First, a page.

An Liu’s “Helper” Named to Dezeen’s 2022 Longlist

It seems like just yesterday that I was having lunch over the winter holiday break with Nick Cooper – now leading Hanbury Community Design Laboratory (HCDL) in Richmond – and An Liu, a Richmond friend of Nick's and now a member of the HCDL. While in town, they made time to take me on a visit to their recently completed art installation.

With a modest grant from the Branch Museum of Architecture and Design and the tireless efforts and support of his passionate team of community members, An led the charge in creating the wonderfully captivating piece of experiential art, “Helper,” which is documented below.

An’s proposal was to create a piece, designed on the basis of ‘found’ or discarded materials. An came across 2,600 ‘spikes’ – slivers of wood trimmed from wood slats for a parking garage screen wall under construction in Richmond – otherwise destined for the dumpster. His design for the piece—prickly, aggressive, and frenetic from the outside like the quills of a porcupine, and composed, calming, and sort of settling from the inside—both employs and was inspired by the discarded materials that he came across.

It is an agile, nimble, and resourceful way to design. And an award-winning one at that! We were recently made aware that “Helper” was named to Dezeen’s 2022 longlist for Installation Design.

Many thanks to An and his passion for bringing the experience of design to all in the community. To take a deeper dive into the inspiration and intent of this immersive piece, please enjoy the project overview from An and his team included below.

For more information on this esteemed award, check out the “Helper” project page on Dezeen and join us in congratulating An Liu!

Helper is an architectural installation addressing consumption and sustainability. It stands in front of a national historic building. It faces a 5.4-mile Monument Avenue which was the home of 5 monumental statues of confederate generals. The statue of the president of the Confederate States was right outside the brick fence on site. What messages that the Helper is expressing are one of the biggest drivers of the design.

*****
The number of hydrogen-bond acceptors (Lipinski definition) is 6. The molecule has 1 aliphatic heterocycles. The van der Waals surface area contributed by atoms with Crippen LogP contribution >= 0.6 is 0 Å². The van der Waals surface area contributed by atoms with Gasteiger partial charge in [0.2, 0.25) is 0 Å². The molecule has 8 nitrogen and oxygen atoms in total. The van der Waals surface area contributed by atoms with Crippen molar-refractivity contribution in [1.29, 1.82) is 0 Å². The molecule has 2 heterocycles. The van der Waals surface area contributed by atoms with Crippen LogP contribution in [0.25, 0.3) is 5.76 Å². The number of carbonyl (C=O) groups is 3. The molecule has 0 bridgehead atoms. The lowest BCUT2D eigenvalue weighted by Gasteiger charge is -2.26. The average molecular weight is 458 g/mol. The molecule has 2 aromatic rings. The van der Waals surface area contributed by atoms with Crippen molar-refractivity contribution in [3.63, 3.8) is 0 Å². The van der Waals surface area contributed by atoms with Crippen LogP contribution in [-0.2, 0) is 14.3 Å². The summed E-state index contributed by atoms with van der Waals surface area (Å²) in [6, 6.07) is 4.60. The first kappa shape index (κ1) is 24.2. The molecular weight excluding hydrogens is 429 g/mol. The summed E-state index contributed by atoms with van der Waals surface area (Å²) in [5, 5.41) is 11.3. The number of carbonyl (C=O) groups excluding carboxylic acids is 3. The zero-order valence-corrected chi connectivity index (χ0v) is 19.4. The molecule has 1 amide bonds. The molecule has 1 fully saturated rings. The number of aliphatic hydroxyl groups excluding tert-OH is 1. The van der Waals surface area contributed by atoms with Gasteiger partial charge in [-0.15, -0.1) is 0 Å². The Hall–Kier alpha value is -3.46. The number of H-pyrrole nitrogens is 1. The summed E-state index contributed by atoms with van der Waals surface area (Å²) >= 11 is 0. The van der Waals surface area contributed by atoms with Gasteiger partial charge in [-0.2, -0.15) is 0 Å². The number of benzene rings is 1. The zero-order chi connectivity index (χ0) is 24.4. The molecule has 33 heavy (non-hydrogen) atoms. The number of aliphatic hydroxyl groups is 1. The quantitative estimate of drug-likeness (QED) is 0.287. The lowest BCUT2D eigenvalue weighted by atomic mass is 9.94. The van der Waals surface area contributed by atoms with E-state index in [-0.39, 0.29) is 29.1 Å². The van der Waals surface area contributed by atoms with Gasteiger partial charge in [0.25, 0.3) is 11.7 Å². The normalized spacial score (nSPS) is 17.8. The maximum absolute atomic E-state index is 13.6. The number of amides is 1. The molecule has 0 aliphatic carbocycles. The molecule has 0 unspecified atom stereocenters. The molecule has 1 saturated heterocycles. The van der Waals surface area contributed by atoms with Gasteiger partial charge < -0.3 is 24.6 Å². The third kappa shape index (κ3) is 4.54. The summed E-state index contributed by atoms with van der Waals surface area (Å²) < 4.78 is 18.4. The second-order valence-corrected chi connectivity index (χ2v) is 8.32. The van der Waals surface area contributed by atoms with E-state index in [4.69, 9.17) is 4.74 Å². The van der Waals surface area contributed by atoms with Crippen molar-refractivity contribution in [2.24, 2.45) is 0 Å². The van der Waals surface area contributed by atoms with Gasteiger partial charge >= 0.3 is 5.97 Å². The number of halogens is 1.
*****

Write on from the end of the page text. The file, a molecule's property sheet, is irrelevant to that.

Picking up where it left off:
The project is aiming to highlight human’s impact on the natural world acknowledging wasted materials, bringing awareness to our environment, and addressing the symbiotic relationship between humans and Earth. The material selection was one of the biggest challenges given the modest budget to work with. Besides paying attention to where the materials come from, more importantly, where they end up after the installation is also one of the main drives of the design.

“One weekend I was running past a construction site in downtown Richmond. I saw this beautiful building facade made out of red cedar boards. I knew there must be a construction dumpster somewhere for the cutoffs. I searched everywhere but I couldn’t find it. The second I was ready to give up, I saw the corner of a dumpster poke out of a concrete wall 20 yards away. That’s where I found all the pointy red cedar scraps. I ended up collecting about 2,600 spikes.”

“Once I had all the cedar collected, I took a step back from the “Helper” design I had and asked the cedar “what do you want, spike?” The spike metaphorically responded “I want to dance, I want to yell, and I want to help”. The design for the “Helper” started reviving in a way that celebrates the pointy cedar scraps instead of forcing them to adapt. Cedar spikes started dancing.”

The structure presents a dichotomy between inside and outside through sensory experiences. Externally, sharp ends of abandoned materials represent the material life cycle and human consumption. Moving into Helper, visitors physically and metaphorically change their relationship with the structure. External threats from the abandoned materials transform into armor, offering a protective shield.

The peaceful interior atmosphere awakens the senses, allowing visitors to fully experience the cedar's natural light, color, smell, and texture, and bringing awareness to the surrounding environment. The user experience from exterior to interior is paradoxical, transitioning from threatening to protective.

Community engagement is a big part of this project. Considering the involvement of volunteers, wood was selected. The lumbers used for the framework were donated by DPR construction and will be returned after the deconstruction. The scale of the structure was determined by the size of the lumber in order to minimize the amount of cutting in the construction. Helper is also a collaboration amount other professionals. Local graphic designers were invited to design Helper posters to exhibit on-site monthly. From an interior vantage point of Helper, visitors see the sticks of Helper reaching out in every direction, like hundreds of arms calling for helpers.
We are all helpers.

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